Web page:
The Incredibles. Memorial Union Terrace, 8:30 p.m. (free)

Even if it’s not your favorite Pixar flick, 2004’s The Incredibles, which starts off Memorial Union’s “Terrace After Dark” film series, is one of the most off-the-beaten-path entries in that studio’s pantheon. Honestly, I’d put this tale of a super-powered family up there against any of the past few Marvel blockbusters, and I’m pretty sure it’d come out on top. The action is on point (director Brad Bird moved on to make that one Mission: Impossible where Tom Cruise is stuck on that super-tall building!), but the subtleties are where it’s at and they just stuck the landing every step of the way with pitch perfect “set” design and more little jokes crammed into every inch of every frame than a kids’ film probably deserves. The best part is that the emotions and the peril still hold up as genuine. —CL


MONDAY JUNE 13

A League of Their Own. Memorial Union Terrace, 8:30 p.m. (free)

It’s still such a bummer to me that we aren’t up to our ears in female-driven superhero movies. Blockbusters rarely do right by their semi-leading ladies, from minimizing their screen presence to all but writing them out of the ancillary tie-ins. Well, we’ll always have Penny Marshall’s wonderful 1992 film A League Of Their Own, I guess. This real-life story about women’s baseball teams during World War II is not just a bright and shining example of a film that highlights women mastering a male-dominated endeavor, but it’s also a goddamn fun film with an ensemble cast roster that’s deep with talent. I feel pretty confident saying that this is the best we ever got from both Rosie O'Donnell and Madonna on the big screen, and in your heart of hearts you know it ranks in your top five list for Tom Hanks and Geena Davis. —CL


TUESDAY JUNE 14

Low Czars. High Noon Saloon 6 p.m.

We’ll probably never shut up about Madison cover band The Low Czars, because, while they don’t take themselves all that seriously, they’re not slouches in song selection or in execution. Their sets of power-pop, classic-rock, and R&B covers range from the well-known stuff (Cheap Trick, The Kinks) to crate-digging nerdy treasures (how about some Swamp Dogg or Bubble Puppy Songs?), and they play it solid and straight-ahead—no tribute-band theatrics, just tight playing and a pretty solid bench of vocalists. They have dubbed this show their “Flag Day Flapdoodle.” —SG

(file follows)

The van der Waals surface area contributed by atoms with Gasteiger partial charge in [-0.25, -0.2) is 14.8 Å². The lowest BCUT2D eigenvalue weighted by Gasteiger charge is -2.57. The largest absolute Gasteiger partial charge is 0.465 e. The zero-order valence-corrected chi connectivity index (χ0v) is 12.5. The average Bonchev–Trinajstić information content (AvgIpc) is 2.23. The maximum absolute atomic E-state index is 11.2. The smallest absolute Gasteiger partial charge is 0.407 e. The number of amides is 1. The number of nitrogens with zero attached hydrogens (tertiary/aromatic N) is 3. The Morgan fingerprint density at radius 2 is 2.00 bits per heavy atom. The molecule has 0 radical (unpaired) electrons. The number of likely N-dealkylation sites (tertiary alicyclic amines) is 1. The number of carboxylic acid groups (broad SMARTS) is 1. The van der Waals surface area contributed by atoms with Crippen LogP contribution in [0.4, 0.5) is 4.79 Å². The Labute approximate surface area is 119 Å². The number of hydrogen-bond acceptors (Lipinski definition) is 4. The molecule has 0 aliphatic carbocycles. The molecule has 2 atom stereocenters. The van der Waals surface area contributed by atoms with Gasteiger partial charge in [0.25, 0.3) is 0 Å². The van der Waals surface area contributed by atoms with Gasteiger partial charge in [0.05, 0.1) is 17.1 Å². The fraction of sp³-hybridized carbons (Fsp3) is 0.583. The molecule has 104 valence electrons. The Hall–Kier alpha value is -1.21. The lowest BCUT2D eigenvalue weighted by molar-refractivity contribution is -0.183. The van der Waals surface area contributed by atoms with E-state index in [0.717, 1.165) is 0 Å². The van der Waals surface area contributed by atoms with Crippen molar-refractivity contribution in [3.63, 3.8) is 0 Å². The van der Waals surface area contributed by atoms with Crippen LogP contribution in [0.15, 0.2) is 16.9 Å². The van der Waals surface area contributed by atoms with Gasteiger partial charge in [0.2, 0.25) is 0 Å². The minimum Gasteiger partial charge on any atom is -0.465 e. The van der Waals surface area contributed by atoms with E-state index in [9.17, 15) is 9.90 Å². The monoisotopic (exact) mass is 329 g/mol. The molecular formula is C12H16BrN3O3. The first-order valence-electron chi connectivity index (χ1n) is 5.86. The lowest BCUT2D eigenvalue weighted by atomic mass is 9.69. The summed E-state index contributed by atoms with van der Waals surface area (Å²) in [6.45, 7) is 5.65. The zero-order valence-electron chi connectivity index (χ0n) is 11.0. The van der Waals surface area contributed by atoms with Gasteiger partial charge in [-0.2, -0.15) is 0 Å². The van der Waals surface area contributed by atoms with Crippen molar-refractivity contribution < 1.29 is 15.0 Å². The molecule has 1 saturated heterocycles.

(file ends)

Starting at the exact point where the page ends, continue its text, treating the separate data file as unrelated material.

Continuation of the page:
Super Serious Singer-Songwriter Series: Jordan Davis. Mickey’s Tavern, 10 p.m. (free)

Jordan Davis currently sings and plays guitar in Milwaukee psych/power-pop band Space Raft, whose last local gig, if memory serves, was a Bernie Sanders rally at the Kohl Center. Here, he’ll play in a more stripped-down setting for the Super Serious Singer-Songwriter Series, organized by Matt Joyce of The Midwest Beat. Typically these nights involve solo sets from both Joyce and his guest, plus a bit of collaboration. —SG

WEDNESDAY JUNE 15

Rodrigo Amarante, Hooops. Frequency, 8 p.m.

While Rio de Janeiro-based songwriter Rodrigo Amarante may only be working his way up to his second solo offering, his sprawling curriculum vitae boasts work with Brazilian rock band Los Hermanos, his collaboration with The Strokes’ drummer Fabrizio Moretti in sun-faded folk-pop outfit Little Joy, and of course his sporadic sessions with mainstream “freak-folk” poster-boy Devendra Banhart. Amarante debuted his solo explorations with the 2013 full-length Cavalo, a multilingual collection of breezy, pop-leaning flirtations with samba, psych-rock, and low-key folk sounds. That record’s highlights included the fuzzy, synth-laced “Hourglass,” lo-fi charmer “Mon Nom,” and the moody waltz of “Irene.” Amarante is currently prepping a follow-up to Cavalo, but there doesn’t appear to be a set release date yet. —JS